James Forsyth

Boris Johnson has a tough decision to make on enforcing social distancing

Boris Johnson has a tough decision to make on enforcing social distancing
Text settings
Comments

Schools will close from Friday afternoon as the government steps up its effort to reduce the spike in coronavirus infections, and keep the numbers within the limits that the NHS can deal with. In a sign of how long these measures will go on for, Boris Johnson also announced that this summer’s exams will not go ahead. In an effort to limit the disruption that school closures will cause, some educational establishment will remain open to look after the children of key workers: NHS staff, delivery drivers and the like.

The question for the government now is if you want to do everything to reduce the spike, should the government’s ‘very strong advice’ on social distancing become compulsory? Boris Johnson is, obviously, reluctant to do this. The government telling people when they can leave their house goes against all his political instincts. As he said in the press conference, this is a country with a deep and proud tradition of liberty. But the strong impression I get from talking to people in Whitehall is that such measures are coming, at least in London. Boris Johnson said yesterday that he leads a ‘wartime government’ and wartime governments do sometimes have to temporarily restrict civil liberties in ways that make us deeply uncomfortable.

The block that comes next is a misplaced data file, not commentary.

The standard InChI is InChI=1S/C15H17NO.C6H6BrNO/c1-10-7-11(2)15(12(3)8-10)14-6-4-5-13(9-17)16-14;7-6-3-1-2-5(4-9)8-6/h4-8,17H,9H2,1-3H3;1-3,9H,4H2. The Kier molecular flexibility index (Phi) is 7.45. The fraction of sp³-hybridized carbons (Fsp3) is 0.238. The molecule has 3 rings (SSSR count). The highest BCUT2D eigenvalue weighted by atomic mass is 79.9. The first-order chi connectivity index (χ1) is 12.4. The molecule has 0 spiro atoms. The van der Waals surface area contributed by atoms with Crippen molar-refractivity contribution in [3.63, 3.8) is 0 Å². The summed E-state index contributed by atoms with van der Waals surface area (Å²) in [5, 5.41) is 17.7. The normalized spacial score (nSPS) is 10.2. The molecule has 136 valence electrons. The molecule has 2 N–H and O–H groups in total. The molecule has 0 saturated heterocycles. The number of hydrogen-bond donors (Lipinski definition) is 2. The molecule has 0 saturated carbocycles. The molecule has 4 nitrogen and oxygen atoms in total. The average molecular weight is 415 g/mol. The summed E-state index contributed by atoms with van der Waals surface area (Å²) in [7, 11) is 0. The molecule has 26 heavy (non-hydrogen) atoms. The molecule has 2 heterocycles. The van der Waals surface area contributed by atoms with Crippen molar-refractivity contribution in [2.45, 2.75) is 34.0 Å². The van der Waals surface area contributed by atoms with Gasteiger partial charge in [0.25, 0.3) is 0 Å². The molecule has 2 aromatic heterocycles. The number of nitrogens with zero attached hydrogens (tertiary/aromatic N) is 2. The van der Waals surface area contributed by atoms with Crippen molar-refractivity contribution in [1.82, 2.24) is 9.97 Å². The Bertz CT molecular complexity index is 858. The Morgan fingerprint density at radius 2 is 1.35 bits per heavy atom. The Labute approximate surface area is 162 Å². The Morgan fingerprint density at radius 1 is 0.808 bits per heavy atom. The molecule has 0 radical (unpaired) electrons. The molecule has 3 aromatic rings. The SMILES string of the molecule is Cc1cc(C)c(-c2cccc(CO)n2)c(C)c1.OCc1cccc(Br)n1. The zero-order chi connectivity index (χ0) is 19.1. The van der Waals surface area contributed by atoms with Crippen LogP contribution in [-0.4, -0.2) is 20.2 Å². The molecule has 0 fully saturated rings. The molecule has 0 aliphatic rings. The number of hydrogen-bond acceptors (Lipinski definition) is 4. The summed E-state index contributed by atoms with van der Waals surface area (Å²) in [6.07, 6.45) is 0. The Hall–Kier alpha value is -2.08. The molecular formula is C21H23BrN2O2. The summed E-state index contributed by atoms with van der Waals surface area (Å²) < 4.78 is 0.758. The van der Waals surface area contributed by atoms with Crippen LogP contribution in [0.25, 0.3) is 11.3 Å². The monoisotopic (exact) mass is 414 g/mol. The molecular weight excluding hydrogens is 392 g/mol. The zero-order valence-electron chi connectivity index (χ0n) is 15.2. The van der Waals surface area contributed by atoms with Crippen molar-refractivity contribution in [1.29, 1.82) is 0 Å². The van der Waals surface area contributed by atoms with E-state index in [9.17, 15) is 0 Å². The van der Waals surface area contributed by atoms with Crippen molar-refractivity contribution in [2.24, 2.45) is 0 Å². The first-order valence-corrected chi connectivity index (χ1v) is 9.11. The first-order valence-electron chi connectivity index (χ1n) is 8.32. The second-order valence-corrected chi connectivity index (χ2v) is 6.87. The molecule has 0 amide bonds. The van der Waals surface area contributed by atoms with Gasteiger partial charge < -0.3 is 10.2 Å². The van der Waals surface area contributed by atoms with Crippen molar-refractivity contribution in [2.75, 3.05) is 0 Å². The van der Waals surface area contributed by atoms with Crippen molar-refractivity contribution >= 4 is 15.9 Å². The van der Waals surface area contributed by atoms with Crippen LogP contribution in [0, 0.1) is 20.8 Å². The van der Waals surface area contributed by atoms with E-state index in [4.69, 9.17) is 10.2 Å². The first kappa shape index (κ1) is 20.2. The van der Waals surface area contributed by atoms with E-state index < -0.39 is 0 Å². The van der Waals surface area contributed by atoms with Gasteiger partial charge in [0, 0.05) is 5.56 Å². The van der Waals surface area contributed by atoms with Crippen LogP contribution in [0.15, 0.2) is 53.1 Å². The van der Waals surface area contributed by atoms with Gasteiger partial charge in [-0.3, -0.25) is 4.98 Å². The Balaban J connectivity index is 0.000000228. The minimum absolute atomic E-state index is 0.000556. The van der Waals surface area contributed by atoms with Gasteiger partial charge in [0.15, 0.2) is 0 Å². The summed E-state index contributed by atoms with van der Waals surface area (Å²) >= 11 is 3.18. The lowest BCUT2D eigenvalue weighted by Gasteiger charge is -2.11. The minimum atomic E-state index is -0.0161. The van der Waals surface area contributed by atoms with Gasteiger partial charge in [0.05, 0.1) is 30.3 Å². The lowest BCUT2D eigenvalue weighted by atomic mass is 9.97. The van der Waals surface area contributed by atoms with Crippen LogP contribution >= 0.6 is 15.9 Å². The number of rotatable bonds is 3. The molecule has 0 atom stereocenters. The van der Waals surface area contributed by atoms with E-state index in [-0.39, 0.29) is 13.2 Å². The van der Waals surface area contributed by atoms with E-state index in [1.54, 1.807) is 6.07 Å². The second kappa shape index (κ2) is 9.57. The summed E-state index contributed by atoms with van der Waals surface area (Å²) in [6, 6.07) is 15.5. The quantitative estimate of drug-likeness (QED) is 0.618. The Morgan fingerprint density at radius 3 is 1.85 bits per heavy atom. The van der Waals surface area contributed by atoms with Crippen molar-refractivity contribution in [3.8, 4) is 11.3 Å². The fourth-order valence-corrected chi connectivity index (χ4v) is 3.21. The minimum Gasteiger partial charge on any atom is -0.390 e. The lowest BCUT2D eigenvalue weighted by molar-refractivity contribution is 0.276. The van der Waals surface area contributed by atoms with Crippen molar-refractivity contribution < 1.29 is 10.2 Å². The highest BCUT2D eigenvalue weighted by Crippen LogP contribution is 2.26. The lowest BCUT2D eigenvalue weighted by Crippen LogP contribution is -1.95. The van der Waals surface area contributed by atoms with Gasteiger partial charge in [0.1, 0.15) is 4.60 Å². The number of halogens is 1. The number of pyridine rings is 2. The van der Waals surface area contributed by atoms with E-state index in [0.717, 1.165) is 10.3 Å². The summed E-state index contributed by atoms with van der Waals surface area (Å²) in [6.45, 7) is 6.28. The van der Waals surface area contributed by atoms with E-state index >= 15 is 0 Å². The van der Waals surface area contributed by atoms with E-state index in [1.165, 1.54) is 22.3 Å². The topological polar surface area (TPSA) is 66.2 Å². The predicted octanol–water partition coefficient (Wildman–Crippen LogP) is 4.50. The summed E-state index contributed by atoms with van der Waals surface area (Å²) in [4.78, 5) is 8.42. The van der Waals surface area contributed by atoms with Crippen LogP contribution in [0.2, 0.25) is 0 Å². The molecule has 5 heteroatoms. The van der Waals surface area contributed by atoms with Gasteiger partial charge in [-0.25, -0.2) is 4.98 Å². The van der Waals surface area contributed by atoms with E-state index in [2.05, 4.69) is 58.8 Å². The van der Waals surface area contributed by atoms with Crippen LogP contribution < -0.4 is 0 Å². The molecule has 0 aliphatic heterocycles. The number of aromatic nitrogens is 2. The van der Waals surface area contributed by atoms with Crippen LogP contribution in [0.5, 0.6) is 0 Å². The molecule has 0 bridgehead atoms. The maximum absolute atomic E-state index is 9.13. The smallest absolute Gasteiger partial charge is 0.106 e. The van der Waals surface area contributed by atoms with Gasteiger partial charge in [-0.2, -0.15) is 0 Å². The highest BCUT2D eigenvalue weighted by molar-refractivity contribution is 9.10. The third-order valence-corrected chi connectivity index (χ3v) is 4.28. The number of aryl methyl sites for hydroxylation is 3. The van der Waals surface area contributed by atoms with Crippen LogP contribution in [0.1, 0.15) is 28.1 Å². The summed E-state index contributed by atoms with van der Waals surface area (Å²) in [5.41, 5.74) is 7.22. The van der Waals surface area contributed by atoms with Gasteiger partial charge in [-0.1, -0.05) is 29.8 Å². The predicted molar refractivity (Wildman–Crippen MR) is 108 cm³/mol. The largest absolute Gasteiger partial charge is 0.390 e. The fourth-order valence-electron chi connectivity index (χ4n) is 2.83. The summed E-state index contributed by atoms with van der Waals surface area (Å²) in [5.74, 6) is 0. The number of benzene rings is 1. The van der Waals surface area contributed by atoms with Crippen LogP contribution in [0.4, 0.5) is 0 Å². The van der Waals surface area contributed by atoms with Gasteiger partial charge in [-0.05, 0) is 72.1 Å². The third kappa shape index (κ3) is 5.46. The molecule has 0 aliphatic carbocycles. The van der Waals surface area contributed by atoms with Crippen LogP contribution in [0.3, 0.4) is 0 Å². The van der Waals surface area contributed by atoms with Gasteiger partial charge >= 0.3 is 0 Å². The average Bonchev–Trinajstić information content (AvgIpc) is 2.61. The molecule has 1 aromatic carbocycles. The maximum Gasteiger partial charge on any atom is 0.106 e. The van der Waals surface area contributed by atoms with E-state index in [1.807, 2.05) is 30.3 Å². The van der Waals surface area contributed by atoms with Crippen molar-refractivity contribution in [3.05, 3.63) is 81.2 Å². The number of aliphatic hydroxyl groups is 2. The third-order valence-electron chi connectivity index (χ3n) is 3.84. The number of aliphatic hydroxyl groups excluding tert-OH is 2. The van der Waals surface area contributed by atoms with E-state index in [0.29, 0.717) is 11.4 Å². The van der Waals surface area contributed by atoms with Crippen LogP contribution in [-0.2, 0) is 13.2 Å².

This press conference did, though contain grounds for optimism. Patrick Vallance, the chief scientific adviser, was upbeat on how close Public Health England are to creating a test for who has had coronavirus and recovered. That tool would make everything easier. First, key workers wouldn’t need to be sent home unnecessarily as soon as they have any coronavirus symptoms. Second, those people who have had it can volunteer to help out in hospitals and with deliveries knowing that they are posing minimal risk to their own health. Finally, those who have had the virus can start to resume normal life, going to work and spending money, which is going to be vital if the economy is going to avoid a very deep recession.

Written byJames Forsyth

James Forsyth is Political Editor of the Spectator. He is also a columnist in The Sun.

Comments
Topics in this articlePolitics